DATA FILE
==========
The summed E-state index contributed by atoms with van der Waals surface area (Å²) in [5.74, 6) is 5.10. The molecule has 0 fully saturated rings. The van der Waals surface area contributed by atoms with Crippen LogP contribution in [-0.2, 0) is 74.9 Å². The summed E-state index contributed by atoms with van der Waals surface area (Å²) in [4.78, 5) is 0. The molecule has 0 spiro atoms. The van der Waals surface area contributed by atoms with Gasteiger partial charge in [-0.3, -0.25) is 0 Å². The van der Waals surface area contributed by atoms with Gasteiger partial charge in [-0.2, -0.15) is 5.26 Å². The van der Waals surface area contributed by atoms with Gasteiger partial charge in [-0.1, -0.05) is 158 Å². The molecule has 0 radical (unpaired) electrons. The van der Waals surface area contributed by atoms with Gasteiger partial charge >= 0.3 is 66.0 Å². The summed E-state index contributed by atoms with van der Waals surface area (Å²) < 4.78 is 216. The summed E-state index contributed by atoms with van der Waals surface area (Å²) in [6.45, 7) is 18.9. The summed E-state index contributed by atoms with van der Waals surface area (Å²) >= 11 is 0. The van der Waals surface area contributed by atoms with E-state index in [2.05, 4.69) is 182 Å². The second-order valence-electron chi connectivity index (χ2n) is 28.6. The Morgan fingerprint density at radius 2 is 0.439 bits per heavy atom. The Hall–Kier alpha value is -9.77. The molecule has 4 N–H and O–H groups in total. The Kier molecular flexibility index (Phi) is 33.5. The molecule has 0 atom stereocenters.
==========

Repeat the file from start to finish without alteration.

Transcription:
The summed E-state index contributed by atoms with van der Waals surface area (Å²) in [5.74, 6) is 5.10. The molecule has 0 fully saturated rings. The van der Waals surface area contributed by atoms with Crippen LogP contribution in [-0.2, 0) is 74.9 Å². The summed E-state index contributed by atoms with van der Waals surface area (Å²) in [4.78, 5) is 0. The molecule has 0 spiro atoms. The van der Waals surface area contributed by atoms with Gasteiger partial charge in [-0.3, -0.25) is 0 Å². The van der Waals surface area contributed by atoms with Gasteiger partial charge in [-0.2, -0.15) is 5.26 Å². The van der Waals surface area contributed by atoms with Gasteiger partial charge in [-0.1, -0.05) is 158 Å². The molecule has 0 radical (unpaired) electrons. The van der Waals surface area contributed by atoms with Gasteiger partial charge >= 0.3 is 66.0 Å². The summed E-state index contributed by atoms with van der Waals surface area (Å²) < 4.78 is 216. The summed E-state index contributed by atoms with van der Waals surface area (Å²) in [6.45, 7) is 18.9. The summed E-state index contributed by atoms with van der Waals surface area (Å²) >= 11 is 0. The van der Waals surface area contributed by atoms with E-state index in [2.05, 4.69) is 182 Å². The second-order valence-electron chi connectivity index (χ2n) is 28.6. The Morgan fingerprint density at radius 2 is 0.439 bits per heavy atom. The Hall–Kier alpha value is -9.77. The molecule has 4 N–H and O–H groups in total. The Kier molecular flexibility index (Phi) is 33.5. The molecule has 0 atom stereocenters.